Dow got their hands on some new equipment that will further their investment in solar technology.
Dow’s long awaited Injection Molding Machine is projected to have a huge impact on the company’s investment in solar technology.
It will mass produce solar roof shingles that will be directly built in to both commercial and residential buildings.
Bob (Clear*Men) Cleeremen is with Dow.
“What we’re trying to do here at Dow is create the technology that will let us put this into very high scale mass production. We’re talking millions and millions of units to go after the solar market. For instance one gigawatt of solar is fifty million shingles. This machine we’re taking of acquisition of this month is simply one piece of that mass production system. But it’s a very key piece because it changes the way products like this type are manufactured.”
Cleeremen also says these new machines are cost effective and will make the price of solar energy cheaper.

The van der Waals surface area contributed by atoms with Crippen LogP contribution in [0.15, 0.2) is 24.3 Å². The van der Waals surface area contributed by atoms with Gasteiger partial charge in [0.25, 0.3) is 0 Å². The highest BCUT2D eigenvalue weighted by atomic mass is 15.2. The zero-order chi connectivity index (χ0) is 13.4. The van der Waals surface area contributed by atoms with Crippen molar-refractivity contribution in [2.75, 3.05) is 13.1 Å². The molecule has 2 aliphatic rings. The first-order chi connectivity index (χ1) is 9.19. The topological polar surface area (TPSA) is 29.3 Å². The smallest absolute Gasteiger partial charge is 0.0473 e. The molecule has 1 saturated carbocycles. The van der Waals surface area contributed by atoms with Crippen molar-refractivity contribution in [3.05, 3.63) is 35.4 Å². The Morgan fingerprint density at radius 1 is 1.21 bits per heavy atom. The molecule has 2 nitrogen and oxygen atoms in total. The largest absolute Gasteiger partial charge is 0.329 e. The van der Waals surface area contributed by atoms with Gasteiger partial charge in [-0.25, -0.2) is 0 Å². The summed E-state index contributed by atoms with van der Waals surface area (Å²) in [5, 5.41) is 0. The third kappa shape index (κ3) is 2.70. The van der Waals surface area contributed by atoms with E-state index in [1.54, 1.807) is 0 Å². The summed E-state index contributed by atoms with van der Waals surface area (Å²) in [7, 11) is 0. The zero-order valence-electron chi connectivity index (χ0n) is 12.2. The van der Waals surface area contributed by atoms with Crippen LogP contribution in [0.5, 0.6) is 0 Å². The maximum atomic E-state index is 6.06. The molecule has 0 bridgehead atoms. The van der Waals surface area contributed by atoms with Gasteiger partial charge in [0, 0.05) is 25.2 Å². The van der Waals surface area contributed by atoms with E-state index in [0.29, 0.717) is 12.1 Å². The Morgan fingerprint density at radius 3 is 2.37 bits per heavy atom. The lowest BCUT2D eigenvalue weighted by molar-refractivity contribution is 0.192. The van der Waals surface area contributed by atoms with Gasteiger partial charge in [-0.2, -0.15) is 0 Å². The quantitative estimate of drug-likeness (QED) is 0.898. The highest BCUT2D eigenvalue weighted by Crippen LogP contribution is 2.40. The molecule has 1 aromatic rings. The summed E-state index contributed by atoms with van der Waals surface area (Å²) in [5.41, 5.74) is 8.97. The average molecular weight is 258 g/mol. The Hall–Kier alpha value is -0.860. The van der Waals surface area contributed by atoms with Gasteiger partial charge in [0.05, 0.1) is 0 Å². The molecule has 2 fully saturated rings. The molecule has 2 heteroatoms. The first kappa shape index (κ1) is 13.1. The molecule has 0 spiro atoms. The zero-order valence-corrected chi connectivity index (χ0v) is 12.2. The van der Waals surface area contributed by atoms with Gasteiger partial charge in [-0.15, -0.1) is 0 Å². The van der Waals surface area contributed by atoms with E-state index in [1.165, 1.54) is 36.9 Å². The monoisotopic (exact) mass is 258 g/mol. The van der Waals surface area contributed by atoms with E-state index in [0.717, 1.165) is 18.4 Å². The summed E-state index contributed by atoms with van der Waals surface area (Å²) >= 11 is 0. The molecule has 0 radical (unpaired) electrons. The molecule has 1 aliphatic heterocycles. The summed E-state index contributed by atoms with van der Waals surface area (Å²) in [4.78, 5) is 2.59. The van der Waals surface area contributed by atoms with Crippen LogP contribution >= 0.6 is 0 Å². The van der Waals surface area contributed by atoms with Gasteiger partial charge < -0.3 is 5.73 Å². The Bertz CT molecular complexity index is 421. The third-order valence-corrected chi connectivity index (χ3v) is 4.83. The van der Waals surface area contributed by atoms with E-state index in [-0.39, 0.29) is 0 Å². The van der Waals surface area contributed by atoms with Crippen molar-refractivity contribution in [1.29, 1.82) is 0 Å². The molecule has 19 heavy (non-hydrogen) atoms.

U.S Representative Pete Hoekstra says congress should consider alternatives to the possible bailout of the auto industry.
Hoekstra says if officials shell out over 20 billion dollars to the big three, executives and their employees must make sacrifices. Pay cuts being one of them.
Hoekstra says one alternative congress should look into is putting a tax credit on new car purchases so that consumer demand for vehicles will go up.
“The federal government and I think state government should provide tax incentives for consumers to go out and buy new cars. The problem is the cars are not selling. We need to get the cars off of dealer lots. We need to clear the inventory. Every time you sell a car you’re putting more back into the automobile industry. Lets have this bailout be driven by consumer demand. Not by a direct infusion of cash.”
Hoekstra also says that delaying the 2011 fuel-efficiency mandate is the smartest economical decision for automakers.
- Passenger vehicle tolls would increase from the current $2 per trip to $2.50 on April 1, 2009, and to $3 on April 1, 2010.
- Frequent user tolls (Prox card users) would increase from the current $1.40 per trip to $1.80 on April 1, 2009, and to $2.10 on April 1, 2010 (30 percent discount).
- Pulled trailers tolls, per axle, would increase from the current $1 to $1.25 on April 1, 2009, and to $1.50 on April 1, 2010.
- Recreational vehicle tolls, per axle, would increase from the current $2 to $2.40 on April 1, 2009, and to $2.75 on April 1, 2010.